When an Internet Lynch Mob Decides You're Guilty

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Sangeeta and Ravi Tripathi led the search for their brother Sunil in the weeks after his disappearance.
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Editor's Note: The below article is a condensed version of this interview. Click on the audio player above for the full conversation.

Social media has the power to do great good, and to cause unimaginable harm. In the span of just a few weeks, one family experienced both.

In the spring of 2013, a Brown University undergraduate named Sunil Tripathi went missing. His family used every resource available, including the power of social media, to search for Sunil, an Indian-American.

Initially, the response to their search was uplifting: Dozens of Sunil's classmates, friends, and members of the local community reached out to join the search for this gentle young man.

But four weeks later, Sunil was still missing when another tragedy struck. The Boston Marathon Bombing sent the media into a frenzy to find the perpetrators of that act of violence. Sunil's name was suggested, first on Twitter and then on Reddit. Eventually it made its way into the mainstream media.

After only a few days, Sunil's name was replaced by the real killers implicated in the Boston Marathon Bombing, but a great deal of damage had been done—much of the warmth and support from people searching for the lost young man had been wiped out by the speculation that Sunil was guilty.

And so when it was found out that Sunil had killed himself shortly after he went missing—weeks before the terror attack—his family faced a dual tragedy. The destructive and the redemptive power of social media is the subject of the new documentary "Help Us Find Sunil Tripathi."

“When you’re searching for somebody and you need the help of the community and the world, you use every avenue you get,” says Sangeeta Tripathi, Sunil’s older sister. “I think the events of Boston really show that there’s both a power and a really big source of challenge that can come with reaching out to others.”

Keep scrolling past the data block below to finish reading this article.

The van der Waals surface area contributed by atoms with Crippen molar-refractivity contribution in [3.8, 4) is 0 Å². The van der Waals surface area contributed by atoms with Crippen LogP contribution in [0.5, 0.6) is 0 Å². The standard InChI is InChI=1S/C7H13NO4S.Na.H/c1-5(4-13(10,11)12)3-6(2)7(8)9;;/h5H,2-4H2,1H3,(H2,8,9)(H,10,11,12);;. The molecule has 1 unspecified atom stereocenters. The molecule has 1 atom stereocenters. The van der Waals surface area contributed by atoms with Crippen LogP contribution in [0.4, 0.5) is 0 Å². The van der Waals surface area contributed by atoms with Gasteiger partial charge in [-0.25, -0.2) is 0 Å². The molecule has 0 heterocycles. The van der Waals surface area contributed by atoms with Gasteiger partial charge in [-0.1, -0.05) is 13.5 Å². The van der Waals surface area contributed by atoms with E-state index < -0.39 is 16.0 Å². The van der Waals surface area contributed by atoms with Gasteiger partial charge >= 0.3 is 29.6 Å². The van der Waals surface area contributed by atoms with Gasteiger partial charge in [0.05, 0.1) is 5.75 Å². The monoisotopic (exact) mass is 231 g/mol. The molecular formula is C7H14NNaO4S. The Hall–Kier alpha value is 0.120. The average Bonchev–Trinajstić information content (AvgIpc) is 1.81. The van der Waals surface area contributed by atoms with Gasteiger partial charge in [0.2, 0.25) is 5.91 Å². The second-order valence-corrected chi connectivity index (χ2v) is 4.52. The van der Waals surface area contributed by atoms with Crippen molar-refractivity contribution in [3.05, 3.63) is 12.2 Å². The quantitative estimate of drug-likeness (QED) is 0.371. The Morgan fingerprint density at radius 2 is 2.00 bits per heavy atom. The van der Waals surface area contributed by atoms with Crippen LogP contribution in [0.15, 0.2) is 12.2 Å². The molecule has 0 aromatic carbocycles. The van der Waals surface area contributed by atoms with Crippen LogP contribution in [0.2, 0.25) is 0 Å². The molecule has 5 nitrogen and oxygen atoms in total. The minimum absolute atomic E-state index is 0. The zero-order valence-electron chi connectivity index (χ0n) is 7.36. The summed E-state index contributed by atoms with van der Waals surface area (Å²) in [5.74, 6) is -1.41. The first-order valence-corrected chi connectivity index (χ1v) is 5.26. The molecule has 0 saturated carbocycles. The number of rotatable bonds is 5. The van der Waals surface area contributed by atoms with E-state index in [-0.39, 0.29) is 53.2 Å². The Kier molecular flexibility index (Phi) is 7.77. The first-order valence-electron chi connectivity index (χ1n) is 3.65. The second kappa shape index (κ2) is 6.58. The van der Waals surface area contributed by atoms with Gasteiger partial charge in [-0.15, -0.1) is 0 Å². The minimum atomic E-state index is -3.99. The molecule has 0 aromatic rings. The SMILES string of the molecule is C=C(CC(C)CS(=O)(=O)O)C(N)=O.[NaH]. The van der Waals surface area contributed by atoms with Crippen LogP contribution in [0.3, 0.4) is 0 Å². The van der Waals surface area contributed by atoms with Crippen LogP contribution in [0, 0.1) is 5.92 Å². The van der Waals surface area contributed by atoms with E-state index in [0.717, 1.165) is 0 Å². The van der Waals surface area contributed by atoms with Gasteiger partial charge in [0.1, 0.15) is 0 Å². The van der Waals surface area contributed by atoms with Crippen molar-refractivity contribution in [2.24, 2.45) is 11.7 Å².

The Tripathi family was able to bring some people back into the fold after it was revealed that Sunil was not involved in the attack and was still in fact missing. Thousands liked the Facebook page the Tripathi family set up to look for Sunil, and words of support and encouragement began to flow in again.

“There was the trauma of looking for my brother, there was the trauma in the way that which social media and traditional media caused a lot of harm in one night by moving a lot of lies,” she says. “But then there was an incredible power, and it’s very important that doesn’t got lost—it was actually used to help continue searching for my brother.”

Neal Broffman, director of the new documentary, says it is time to honestly tell Sunil’s story.

“The challenge is to be fair to the story, to be fair to the family, to be fair to Sunil, and to tell the story in a way that is not sensationalistic—that was all done the night of the misidentification after the bombs went off in Boston,” says Broffman. “You had people who were starting to speculate through platforms like Reddit and crowdsourcing the investigation.”

Broffman says that he hopes the film makes people step back and consider how social media can distort reality and a person’s true identity. Additionally, he says the film should serve as a way to raise awareness about the changing nature of media.

“Journalists are required to operate in two universes—one is the world of radio, print, and broadcast, and then you’ve got this mysterious world of social media,” he says. “Reporters are expected to tweet, to participate in conversations and start conversations. This is where it becomes very dangerous.”

As more and more media operations adopt to the changing ways of a real-time news environment, Broffman says that verification and accountability are falling by the wayside, especially as online speculation takes hold.

“It’s a constant feeding frenzy of information, but that’s not information that was being reported,” says Broffman. “Luke Russert, who was a Capitol Hill correspondent for NBC, retweeted information mentioning Sunil’s name on several occasions. He would never have been able to stand up in front of an NBC camera and report Sunil’s name, or even say, ‘This is being speculated,’ because the police had never said anything—nothing was ever mentioned through any sort of official channel.”

Sangeeta describes her younger brother as a gentle, thoughtful, and quiet person. She says it was extremely difficult to see the world turn so quickly on Sunil.

“It was horrible—it is horrible for somebody’s name to be flying around falsely,” she says. “Sunil’s story is particularly tragic and it’s particularly painful for our family. Part of why I choose now to continue engaging with the media is to continue to raise awareness. Everyone needs to remember not to just accuse social media or traditional media, but everyone single person should realize how much power their voice has—or their little tweet.”